» Monday, February 13, 2006

Guantanamo Inquiry

Asked what the Prime Ministers thoughts were on the UN inquiry on Guantanamo, the PMOS said that our view had been clearly expressed by the Prime Minister on many occasions, including on the floor of the House. That position remained.

Put that was it not a "bit embarrassing" to have the UN, which we supported, saying such things, the PMOS said that the Prime Minister’s view had always been that Guantanamo was an anomaly, and it had to be dealt with. Those remarks were on the record, and on the floor of the House.

Briefing took place at 15:00 | Search for related news

1 Comment »

  1. There are many ways of describing Guantanamo, but an anomaly isn’t one of them. Anomalies are discontinuities, deviations from the established norm. The clear fact is that the USA has a well-established record of ignoring world opinion, trashing international agreements and undermining international law. It ignores the Geneva Conventions, it ignores international law on torture and terroristic abductions, it ignored the judgement of the International Court over Nicaragua, it supports Israel in flouting UN resolutions over Palestine, and it ignored world opinion and international law by invading Iraq.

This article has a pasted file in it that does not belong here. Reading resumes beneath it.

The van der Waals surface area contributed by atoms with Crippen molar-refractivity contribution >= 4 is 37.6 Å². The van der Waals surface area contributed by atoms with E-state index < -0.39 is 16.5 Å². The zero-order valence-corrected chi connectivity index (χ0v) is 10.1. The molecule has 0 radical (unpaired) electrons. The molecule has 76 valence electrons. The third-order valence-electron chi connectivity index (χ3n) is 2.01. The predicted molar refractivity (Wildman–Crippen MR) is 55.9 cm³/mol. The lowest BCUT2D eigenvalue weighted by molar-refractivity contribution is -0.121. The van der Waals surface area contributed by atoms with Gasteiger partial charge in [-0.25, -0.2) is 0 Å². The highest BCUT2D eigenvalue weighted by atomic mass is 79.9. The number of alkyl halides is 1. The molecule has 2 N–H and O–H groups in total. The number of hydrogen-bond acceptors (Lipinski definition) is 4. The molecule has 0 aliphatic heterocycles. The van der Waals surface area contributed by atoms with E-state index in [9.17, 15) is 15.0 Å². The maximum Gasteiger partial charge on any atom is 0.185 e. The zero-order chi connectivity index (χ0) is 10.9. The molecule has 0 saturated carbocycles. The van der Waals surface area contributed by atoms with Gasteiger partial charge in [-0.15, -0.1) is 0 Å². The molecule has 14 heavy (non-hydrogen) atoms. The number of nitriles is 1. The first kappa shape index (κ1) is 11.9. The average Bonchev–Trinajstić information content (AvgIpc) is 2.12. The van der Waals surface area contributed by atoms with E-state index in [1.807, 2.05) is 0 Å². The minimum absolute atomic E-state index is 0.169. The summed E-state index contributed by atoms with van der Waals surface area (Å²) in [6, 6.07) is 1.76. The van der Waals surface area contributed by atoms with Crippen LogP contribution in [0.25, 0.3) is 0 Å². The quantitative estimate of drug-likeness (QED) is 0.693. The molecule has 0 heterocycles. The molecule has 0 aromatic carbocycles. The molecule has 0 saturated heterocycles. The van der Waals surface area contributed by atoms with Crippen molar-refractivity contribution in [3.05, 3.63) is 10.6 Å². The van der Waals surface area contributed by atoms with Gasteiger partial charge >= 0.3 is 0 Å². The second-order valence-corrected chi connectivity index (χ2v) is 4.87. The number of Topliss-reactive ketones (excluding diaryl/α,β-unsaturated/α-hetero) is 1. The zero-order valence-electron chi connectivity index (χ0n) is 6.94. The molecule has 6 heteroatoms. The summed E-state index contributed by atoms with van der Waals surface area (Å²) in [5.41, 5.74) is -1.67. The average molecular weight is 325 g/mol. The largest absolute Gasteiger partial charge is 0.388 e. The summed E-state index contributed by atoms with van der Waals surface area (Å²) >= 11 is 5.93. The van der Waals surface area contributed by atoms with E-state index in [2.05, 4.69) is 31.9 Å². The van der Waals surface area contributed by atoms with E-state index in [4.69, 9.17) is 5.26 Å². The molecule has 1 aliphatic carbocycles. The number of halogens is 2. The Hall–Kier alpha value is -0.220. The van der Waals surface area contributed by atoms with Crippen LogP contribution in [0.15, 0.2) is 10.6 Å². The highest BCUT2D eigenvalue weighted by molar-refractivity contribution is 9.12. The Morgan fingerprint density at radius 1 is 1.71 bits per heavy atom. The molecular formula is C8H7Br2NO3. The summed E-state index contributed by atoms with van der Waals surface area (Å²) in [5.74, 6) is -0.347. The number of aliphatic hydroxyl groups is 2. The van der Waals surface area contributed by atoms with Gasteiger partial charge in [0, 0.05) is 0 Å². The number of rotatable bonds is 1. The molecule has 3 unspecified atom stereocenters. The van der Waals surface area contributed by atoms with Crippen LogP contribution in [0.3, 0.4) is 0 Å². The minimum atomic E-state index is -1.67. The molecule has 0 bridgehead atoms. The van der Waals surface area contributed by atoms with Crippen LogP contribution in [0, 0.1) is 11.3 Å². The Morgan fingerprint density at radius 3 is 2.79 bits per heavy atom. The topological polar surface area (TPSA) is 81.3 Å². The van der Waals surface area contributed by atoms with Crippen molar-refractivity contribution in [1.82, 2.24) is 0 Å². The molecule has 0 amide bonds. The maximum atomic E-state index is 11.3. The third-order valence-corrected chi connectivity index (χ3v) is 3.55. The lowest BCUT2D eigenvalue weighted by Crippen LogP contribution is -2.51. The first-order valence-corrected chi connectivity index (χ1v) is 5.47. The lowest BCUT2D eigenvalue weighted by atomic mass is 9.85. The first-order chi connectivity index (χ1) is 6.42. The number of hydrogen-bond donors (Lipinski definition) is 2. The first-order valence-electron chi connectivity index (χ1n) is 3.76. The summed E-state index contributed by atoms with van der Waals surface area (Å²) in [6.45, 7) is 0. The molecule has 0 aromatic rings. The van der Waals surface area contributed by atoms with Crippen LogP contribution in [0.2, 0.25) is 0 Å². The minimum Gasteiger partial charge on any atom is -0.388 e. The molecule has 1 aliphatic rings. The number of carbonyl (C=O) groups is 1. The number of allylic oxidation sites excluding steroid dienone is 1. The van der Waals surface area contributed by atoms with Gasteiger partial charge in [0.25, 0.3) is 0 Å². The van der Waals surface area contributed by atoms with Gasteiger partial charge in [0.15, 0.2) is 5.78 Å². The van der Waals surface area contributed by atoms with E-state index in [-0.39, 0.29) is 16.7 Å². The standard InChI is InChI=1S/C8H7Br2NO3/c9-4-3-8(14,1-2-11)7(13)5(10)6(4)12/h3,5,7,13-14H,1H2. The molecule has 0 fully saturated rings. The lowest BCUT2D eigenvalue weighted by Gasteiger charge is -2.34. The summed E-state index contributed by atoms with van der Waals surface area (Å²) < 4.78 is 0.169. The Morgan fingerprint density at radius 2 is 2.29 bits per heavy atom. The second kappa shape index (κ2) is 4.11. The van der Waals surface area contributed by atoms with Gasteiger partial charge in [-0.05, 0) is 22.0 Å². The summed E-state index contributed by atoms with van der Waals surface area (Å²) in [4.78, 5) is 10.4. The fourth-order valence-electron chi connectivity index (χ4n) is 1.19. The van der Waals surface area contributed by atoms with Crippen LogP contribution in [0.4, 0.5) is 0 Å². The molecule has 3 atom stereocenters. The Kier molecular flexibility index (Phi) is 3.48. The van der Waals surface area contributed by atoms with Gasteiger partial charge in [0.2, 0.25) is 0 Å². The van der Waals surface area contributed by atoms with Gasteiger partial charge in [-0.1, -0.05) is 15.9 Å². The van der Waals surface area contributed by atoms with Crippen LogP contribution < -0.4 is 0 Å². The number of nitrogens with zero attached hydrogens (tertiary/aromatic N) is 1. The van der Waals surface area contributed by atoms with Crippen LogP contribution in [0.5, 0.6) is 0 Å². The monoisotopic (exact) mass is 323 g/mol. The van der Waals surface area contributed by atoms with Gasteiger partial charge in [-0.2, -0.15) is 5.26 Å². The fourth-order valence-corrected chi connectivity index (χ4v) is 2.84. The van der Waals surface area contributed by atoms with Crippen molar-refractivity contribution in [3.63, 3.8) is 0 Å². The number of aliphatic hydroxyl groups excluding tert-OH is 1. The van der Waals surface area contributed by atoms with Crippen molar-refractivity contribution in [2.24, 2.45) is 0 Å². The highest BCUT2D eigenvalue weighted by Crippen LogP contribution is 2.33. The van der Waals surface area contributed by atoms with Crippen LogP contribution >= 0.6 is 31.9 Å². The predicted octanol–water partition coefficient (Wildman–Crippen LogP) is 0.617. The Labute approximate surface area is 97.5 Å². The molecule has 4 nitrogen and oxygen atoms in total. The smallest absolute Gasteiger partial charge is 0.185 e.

What would truly be anomalous (but very welcome) would be for the US government to close down Guantanamo, Bagram and the other camps where suspects are interrogated under torture, rather than following due process of law and treating all suspects as innocent until proven guilty. It would also be a great and very welcome anomaly for Blair, Brown and their spokespersons to start publicly to condemn Guantanamo as unreservedly as the appalling treatment of captives illegally held there requires.

    Comment by Michael McCarthy — 14 Feb 2006 on 1:13 pm | Link

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